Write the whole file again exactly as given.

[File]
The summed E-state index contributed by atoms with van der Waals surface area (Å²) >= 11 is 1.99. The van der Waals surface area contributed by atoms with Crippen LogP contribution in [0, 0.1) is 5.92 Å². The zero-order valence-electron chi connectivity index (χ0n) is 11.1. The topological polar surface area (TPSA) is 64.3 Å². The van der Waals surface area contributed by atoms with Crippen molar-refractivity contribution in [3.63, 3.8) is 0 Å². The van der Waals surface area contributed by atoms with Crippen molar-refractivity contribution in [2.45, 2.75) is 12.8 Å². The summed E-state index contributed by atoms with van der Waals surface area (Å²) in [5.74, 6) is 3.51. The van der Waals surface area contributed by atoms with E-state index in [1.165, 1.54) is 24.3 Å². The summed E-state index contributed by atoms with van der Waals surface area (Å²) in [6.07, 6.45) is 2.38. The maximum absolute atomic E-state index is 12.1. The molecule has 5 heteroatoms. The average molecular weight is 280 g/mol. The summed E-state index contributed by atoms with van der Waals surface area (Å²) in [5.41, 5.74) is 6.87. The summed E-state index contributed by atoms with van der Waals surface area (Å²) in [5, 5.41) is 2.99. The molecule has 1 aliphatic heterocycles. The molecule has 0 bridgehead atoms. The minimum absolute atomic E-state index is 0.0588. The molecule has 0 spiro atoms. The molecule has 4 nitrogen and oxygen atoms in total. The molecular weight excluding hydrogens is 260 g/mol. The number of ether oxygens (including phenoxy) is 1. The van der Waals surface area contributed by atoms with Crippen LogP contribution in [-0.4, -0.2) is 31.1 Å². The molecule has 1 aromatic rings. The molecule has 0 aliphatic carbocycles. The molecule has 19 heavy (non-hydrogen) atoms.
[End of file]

The summed E-state index contributed by atoms with van der Waals surface area (Å²) >= 11 is 1.99. The van der Waals surface area contributed by atoms with Crippen LogP contribution in [0, 0.1) is 5.92 Å². The zero-order valence-electron chi connectivity index (χ0n) is 11.1. The topological polar surface area (TPSA) is 64.3 Å². The van der Waals surface area contributed by atoms with Crippen molar-refractivity contribution in [3.63, 3.8) is 0 Å². The van der Waals surface area contributed by atoms with Crippen molar-refractivity contribution in [2.45, 2.75) is 12.8 Å². The summed E-state index contributed by atoms with van der Waals surface area (Å²) in [5.74, 6) is 3.51. The van der Waals surface area contributed by atoms with E-state index in [1.165, 1.54) is 24.3 Å². The summed E-state index contributed by atoms with van der Waals surface area (Å²) in [6.07, 6.45) is 2.38. The maximum absolute atomic E-state index is 12.1. The molecule has 5 heteroatoms. The average molecular weight is 280 g/mol. The summed E-state index contributed by atoms with van der Waals surface area (Å²) in [5.41, 5.74) is 6.87. The summed E-state index contributed by atoms with van der Waals surface area (Å²) in [5, 5.41) is 2.99. The molecule has 1 aliphatic heterocycles. The molecule has 0 bridgehead atoms. The minimum absolute atomic E-state index is 0.0588. The molecule has 0 spiro atoms. The molecule has 4 nitrogen and oxygen atoms in total. The molecular weight excluding hydrogens is 260 g/mol. The number of ether oxygens (including phenoxy) is 1. The van der Waals surface area contributed by atoms with Crippen LogP contribution in [-0.4, -0.2) is 31.1 Å². The molecule has 1 aromatic rings. The molecule has 0 aliphatic carbocycles. The molecule has 19 heavy (non-hydrogen) atoms.